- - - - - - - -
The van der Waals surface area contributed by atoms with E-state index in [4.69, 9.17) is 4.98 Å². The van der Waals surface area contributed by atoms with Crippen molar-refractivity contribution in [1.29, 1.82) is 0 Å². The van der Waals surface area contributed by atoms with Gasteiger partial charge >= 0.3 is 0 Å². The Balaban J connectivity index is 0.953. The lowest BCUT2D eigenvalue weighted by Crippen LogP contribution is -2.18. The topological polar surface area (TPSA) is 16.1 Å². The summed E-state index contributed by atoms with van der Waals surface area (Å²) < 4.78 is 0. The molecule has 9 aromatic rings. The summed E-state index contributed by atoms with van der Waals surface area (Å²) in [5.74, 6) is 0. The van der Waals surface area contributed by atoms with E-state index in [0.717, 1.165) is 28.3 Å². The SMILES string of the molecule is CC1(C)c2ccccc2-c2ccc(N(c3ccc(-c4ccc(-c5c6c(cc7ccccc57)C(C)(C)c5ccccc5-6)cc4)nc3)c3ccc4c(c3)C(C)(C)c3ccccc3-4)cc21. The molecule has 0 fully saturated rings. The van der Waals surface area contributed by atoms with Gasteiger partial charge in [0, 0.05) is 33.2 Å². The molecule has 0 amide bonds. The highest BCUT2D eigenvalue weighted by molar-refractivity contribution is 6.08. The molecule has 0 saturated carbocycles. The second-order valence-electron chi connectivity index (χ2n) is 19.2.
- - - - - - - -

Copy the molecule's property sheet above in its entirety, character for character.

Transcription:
The van der Waals surface area contributed by atoms with E-state index in [4.69, 9.17) is 4.98 Å². The van der Waals surface area contributed by atoms with Crippen molar-refractivity contribution in [1.29, 1.82) is 0 Å². The van der Waals surface area contributed by atoms with Gasteiger partial charge >= 0.3 is 0 Å². The Balaban J connectivity index is 0.953. The lowest BCUT2D eigenvalue weighted by Crippen LogP contribution is -2.18. The topological polar surface area (TPSA) is 16.1 Å². The summed E-state index contributed by atoms with van der Waals surface area (Å²) < 4.78 is 0. The molecule has 9 aromatic rings. The summed E-state index contributed by atoms with van der Waals surface area (Å²) in [5.74, 6) is 0. The van der Waals surface area contributed by atoms with E-state index in [0.717, 1.165) is 28.3 Å². The SMILES string of the molecule is CC1(C)c2ccccc2-c2ccc(N(c3ccc(-c4ccc(-c5c6c(cc7ccccc57)C(C)(C)c5ccccc5-6)cc4)nc3)c3ccc4c(c3)C(C)(C)c3ccccc3-4)cc21. The molecule has 0 fully saturated rings. The van der Waals surface area contributed by atoms with Gasteiger partial charge in [0, 0.05) is 33.2 Å². The molecule has 0 amide bonds. The highest BCUT2D eigenvalue weighted by molar-refractivity contribution is 6.08. The molecule has 0 saturated carbocycles. The second-order valence-electron chi connectivity index (χ2n) is 19.2.